3. There are other people who also "believe" similar things as him, and there is an institution that preaches "believing" these things.
4. One of the people who also "believes", uses this belief to justify putting skinned babies in a salt bucket. This person also knows that there are others who "beleive" and an institution that advocates "believing".
5. Without this justification it would be harder for this person to do this.

All the criterion are met. Except not skinned babies but other evil stuff.
Therefore:
Conclusion: You are partly responsible for the throwing of the skinned baby into a salt bucket. Your portion of responsibility is proportional to the amount of ([evidence against/evidence for]+c) your "belief".
Where c is a constant amount of responsibility all humans have to the well being of other humans.


This thread isn't religion bashing, its considering that situation,

Please write seriously in this one.
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Postby VannA » Sun Mar 11, 2007 9:53 pm UTC

...

I'm sorry, PI, but I completely fail to see the point.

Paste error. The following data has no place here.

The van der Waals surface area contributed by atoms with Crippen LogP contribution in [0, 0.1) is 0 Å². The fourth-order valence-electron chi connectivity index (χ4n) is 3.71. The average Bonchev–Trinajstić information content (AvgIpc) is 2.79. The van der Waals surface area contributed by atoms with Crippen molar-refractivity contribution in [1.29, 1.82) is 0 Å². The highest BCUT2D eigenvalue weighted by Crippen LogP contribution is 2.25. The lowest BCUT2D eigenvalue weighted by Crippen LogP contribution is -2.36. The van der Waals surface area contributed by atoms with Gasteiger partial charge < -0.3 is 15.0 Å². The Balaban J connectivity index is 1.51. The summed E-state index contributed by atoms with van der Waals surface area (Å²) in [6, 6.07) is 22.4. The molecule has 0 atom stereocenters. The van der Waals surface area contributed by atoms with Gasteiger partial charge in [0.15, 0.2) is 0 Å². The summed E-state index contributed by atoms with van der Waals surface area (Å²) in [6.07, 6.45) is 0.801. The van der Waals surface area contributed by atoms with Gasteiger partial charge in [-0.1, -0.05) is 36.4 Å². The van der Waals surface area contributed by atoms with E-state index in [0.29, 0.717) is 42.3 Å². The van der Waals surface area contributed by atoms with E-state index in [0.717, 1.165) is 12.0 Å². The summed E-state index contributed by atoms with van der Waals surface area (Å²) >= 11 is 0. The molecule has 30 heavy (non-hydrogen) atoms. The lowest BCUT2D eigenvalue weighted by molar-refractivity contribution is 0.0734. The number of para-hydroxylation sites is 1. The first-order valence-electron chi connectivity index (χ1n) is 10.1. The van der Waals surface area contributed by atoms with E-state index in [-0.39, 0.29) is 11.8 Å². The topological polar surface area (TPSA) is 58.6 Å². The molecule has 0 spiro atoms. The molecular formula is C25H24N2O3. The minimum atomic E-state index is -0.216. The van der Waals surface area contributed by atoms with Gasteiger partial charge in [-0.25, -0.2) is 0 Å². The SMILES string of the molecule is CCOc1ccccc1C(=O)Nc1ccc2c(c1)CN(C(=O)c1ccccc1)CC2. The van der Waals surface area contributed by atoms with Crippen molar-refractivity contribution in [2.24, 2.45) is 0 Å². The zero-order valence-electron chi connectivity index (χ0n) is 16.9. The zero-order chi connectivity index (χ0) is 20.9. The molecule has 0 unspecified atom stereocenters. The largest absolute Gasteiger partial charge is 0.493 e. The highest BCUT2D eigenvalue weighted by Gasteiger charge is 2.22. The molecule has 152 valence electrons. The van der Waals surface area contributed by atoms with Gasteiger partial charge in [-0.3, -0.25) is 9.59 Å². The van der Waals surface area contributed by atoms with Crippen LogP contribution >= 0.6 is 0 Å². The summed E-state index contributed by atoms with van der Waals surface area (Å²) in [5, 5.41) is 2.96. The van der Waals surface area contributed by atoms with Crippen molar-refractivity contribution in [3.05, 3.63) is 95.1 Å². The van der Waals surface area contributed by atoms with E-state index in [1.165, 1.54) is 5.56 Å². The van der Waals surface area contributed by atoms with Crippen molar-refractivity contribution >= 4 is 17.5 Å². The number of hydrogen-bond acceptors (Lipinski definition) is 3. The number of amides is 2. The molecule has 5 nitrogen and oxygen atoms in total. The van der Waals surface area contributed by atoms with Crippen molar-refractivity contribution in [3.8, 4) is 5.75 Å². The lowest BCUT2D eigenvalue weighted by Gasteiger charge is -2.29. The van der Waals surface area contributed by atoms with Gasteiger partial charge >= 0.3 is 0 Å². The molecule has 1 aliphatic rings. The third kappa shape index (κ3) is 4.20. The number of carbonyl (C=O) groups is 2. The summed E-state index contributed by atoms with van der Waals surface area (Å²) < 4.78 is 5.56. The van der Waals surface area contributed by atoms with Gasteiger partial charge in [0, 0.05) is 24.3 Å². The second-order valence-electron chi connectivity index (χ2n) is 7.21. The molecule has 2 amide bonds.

The whole question seems to avoid the basis of 'Personal Responsbility.'

Without direct chemical interference, an individual is always responsible for their own actions.

It doesn't matter what I believe.. an Individual will chose what they want to do, based on their own ideas. I cannot be held responsible for their intrepetations of my belief or my actions.

I share some responsibility in ensuring that I do not actively promote something I would see as evil but I believe these 2 concepts are distinctly seperate.
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Postby 3.14159265... » Sun Mar 11, 2007 11:07 pm UTC

I havn't said you are responsible

I said is the person in question responsible.

The connection is meant to be obivious, but I will explain anyway :?

If its harder for the person (5) without your belief (1-4) Then you have helped make his job easier (conclusion)

If this doesn't make sense, I am sorry but I can't make it anymore clear.